Benjamin Franklin Do you think it is possible to strive all your life to be morally perfect?

Essay by Gabby123High School, 11th gradeA+, June 2004

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Do you think it is possible to strive all your life to be morally perfect? Well, in The Autobiography of Benjamin Franklin and aphorisms from Poor Richard's Almanac he believed in the perfectibility of man, and wise statements on how to become it. He expressed that if humans exemplified silence, order, and humility among others through their actions they could become successful and morally perfect. Benjamin Franklin was a man who journeyed through life striving to become morally perfect and the virtues he expressed can help everyone do that.

Benjamin Franklin's perfectibility of man means that a human can be perfect; if you achieve the virtues he described. The first characteristic he acquired and establish was silence. He himself said it was easy. Silence means speak not but what may benefit others or yourself; avoid trifling conversation. In simple terms this means don't talk unless you have something intelligent or meaningful to say, don't gossip, and don't just converse because you know you can.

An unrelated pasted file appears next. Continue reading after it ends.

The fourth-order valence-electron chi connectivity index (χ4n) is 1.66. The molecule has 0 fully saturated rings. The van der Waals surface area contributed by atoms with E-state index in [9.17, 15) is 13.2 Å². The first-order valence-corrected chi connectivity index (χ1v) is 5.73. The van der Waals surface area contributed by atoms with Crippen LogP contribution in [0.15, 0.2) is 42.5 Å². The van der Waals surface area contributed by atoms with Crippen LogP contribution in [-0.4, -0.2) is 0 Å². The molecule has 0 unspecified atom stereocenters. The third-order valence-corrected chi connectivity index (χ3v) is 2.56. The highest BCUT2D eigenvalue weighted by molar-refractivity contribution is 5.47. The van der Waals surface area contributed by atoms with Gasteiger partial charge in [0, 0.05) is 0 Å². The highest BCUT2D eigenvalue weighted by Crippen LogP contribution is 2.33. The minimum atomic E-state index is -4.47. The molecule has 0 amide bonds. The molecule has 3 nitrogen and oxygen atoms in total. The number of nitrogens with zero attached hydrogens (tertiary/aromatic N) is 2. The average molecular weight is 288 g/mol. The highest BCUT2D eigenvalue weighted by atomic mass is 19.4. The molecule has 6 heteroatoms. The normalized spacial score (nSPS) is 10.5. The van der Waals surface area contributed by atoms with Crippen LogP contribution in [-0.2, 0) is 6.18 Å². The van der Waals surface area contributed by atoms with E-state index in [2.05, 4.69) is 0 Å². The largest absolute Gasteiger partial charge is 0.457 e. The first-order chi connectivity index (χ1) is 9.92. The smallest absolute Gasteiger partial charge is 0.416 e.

He also said that, " conversation it (silence) was obtained rather by the use of ears than of the tongue" (106).

Another characteristic here explained was order. And he expressed it on many different occasions. Order means let all your things have their places; let each part of your business have its time. In simple terms, meaning everything has its place and belongs somewhere. Be organized and structured basically on top of your business and affairs. An example of this was when he said, "...requiring every part if my business should have its allotted time" (107), Franklin said order gave him the most trouble because he had not been early accustomed to it.

The last virtue I found particularly essential was humility. Which means to imitate Jesus and Socrates. This is the most significant to me...